The Elusive, Invisible, Tzaddik

The tzadik is one with G-d.

We recognize him because within each of us is also a tzadik who is one with G-d.

-Rabbi Tzvi Freeman
“The Tzaddik”
Based on letters and talks of the Rebbe
Rabbi M. M. Schneerson

This is amazingly difficult for me to get my brain around, mostly because I can’t imagine it applying to me, not even a little. But there are only a few sentences here to try and understand Rabbi Freeman’s point. What about how others reacted to this blog post?

*Posted June 24, 2012 by Yaakov Branfman, Jerusalem, Israel
So, in other words, when he goes against the Tzaddik, he’s really going against that part in himself who is a Tzaddik. And, not even talking about going against, but when he simply doesn’t value the Tzaddik, he’s not valuing that part of himself.
When he values a “regular” person, he’s valuing that part in himself, and when not valuing that person, he’s not seeing the good parts in himself.

*Posted Aug 22, 2009 by Anonymous, New York, NY
Yosef is the only one in the Torah was called HaTzaddik. Yet we find that Yosef made mistakes, and struggled, yet overcame his inclination, but is not that he had _NO_ such impulses.

By the way this is a phenomenal pearl of wisdom by written by Tzvi Freeman… If we look at people, and look for the Tzaddik within them… we can _PULL_ the Tzaddik to the surface.

*Posted Aug 9, 2009 by mark alcock, Durban, SA
“Tzaddik, The: A wholly righteous person. In the context of Chabad literature, one who has conquered his animal impulses and is filled entirely with love and reverence for G-d.” One is either righteous or not, not sometimes without sin.

*Posted Aug 9, 2009 by Michal
When I look at it this way,
then even I am a Tzaddik.
Most of the time.
Unfortunately not always !!!

I think what Rabbi Freeman (or the Rebbe) is trying to say is that we should look for the best in other people and the best in ourselves. There is supposed to be some spark of wonder, divinity, and even perfection within each human being and, if we can try to relate to that part of another person rather than the other parts that are imperfect, then maybe they will aspire to be what we see in them, rather than what the rest of the world sees.

That has profound implications. If you know someone who is perpetually sad or angry or cynical or sarcastic, you tend to relate to them by their primary presentation. We all tend to believe that a person is the way we see them and the way they act. But what if we choose to look at and to treat each person as if they were a tzaddik, even if that is the farthest thing from who they actually appear to be?

No, it wouldn’t suddenly change them. Chances are, they’d think you were faking it when you treated them with respect, honor, and deference (how else should you treat someone who is one with God?). Chances are they’d think you were lying. But what if you always treated the other person with respect, honor, and deference, even though their behavior didn’t warrant such treatment and even though everything inside of you tells you that they don’t deserve it?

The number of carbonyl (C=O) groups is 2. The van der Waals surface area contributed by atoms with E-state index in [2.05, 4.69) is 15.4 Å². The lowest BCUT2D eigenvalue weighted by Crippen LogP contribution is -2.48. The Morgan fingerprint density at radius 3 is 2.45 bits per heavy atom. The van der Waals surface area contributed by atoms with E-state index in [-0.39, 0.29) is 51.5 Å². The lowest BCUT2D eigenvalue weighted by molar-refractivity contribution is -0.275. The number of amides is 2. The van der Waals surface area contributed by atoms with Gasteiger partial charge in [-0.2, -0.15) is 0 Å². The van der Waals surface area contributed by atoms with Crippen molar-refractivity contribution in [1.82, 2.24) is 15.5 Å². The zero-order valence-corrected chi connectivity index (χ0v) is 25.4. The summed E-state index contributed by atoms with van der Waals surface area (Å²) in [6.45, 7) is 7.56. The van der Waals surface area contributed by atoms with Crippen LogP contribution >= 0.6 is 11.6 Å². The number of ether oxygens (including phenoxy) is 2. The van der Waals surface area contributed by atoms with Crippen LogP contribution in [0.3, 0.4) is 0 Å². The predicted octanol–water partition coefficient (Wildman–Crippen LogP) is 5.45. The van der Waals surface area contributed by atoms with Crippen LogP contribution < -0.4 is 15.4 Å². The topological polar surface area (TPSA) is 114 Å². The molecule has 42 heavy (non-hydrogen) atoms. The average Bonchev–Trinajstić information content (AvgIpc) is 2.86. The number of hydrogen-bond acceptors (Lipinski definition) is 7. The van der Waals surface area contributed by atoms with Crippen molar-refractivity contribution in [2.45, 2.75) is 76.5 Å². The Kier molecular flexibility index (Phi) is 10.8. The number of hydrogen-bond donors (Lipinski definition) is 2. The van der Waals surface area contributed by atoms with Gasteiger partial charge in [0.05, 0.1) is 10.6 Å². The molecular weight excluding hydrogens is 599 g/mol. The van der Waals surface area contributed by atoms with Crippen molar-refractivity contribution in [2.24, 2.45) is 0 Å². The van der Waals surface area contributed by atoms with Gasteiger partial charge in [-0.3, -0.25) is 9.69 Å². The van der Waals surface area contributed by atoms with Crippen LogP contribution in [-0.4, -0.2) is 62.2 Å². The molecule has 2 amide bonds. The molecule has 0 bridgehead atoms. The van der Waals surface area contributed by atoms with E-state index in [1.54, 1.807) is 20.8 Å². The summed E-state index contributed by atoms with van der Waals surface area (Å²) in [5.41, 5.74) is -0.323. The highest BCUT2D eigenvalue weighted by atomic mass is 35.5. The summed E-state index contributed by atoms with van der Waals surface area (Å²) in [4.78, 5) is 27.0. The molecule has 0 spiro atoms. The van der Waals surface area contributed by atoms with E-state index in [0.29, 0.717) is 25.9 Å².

At the very least, you’d confuse the other person. At the very most, they might, just might be able to see something of a tzaddik in themselves and start behaving differently.

OK, it’s a long shot and most of the time, it wouldn’t work, but how could it hurt? And what if their life is somehow a message to us?

So even if one is your enemy, and justifiably so; even if his moral and spiritual downfall is one of his own making – it could have happened without your having been made aware of it. That you have witnessed it has nothing to do with him: it is a message to you, enjoining you to deal with a similar negative element – be it in subtlest of forms – within yourself.

-Rabbi Israel Baal Shem Tov, founder of the Chassidic movement

What if someone where to treat you like a tzaddik? How would you react?


If you go around thinking you’re pretty cool stuff, you might think that it’s only what you deserve and you’d let it go to your head. That would be too bad, because if you go around all the time thinking you’re pretty cool stuff, chances are, you really aren’t. Chances are, things like humility, honoring God, and loving your neighbor as yourself might have escaped you. Yet none of these things would escape a tzaddik. If even one other person started treating you like a tzaddik and kept treating you that way, do you think those things that had escaped you before would begin to become noticeable?

And what if you look and look but you don’t see the tzaddik in yourself? What if you see a total screw up who, no matter how hard he tries, just can’t stop making mistakes, losing track of important details, and whose past is a ghost attached around his neck with heavy, iron chains, haunting not only his every waking moment but every minute of his dreams? And what if no one ever treated you like a tzaddik, not that you’d ever expect such a thing?

Can you look for and find the tzaddik in yourself or is there only your past, your mistakes, and how everyone else sees you in exactly the same way you see yourself?

Don’t be “this”. Don’t let them define you. If you catch yourself fitting into a definition, contradict it. Never travel a single road.

Be forever walking through the splitting of the sea.

-Rabbi Tzvi Freeman
“Being Paradox”
Based on letters and talks of the Rebbe
Rabbi M. M. Schneerson

If there is even a tiny spark of the tzaddik in you, then not only can God see it but He placed it there. When a person can see only his mistakes, he also believes that’s only what God sees. It’s not that God can’t see past our flaws, but when we are drowning in our own despair, it’s impossible for us to believe God can see in us what we can’t see. It’s impossible for us to believe that there is something more in us than our own self-definition or the way others see our behavior and choose to define us. It’s impossible for us to think that we can escape the definition and become the paradox. Rabbi Freeman’s commentary on the above statement tells us that only God is truly the paradox:

If we wish to touch G-d Himself, we cannot find Him in any defined, bounded form. He is entirely unbounded, free of any definition. and that can only be discovered in utter paradox.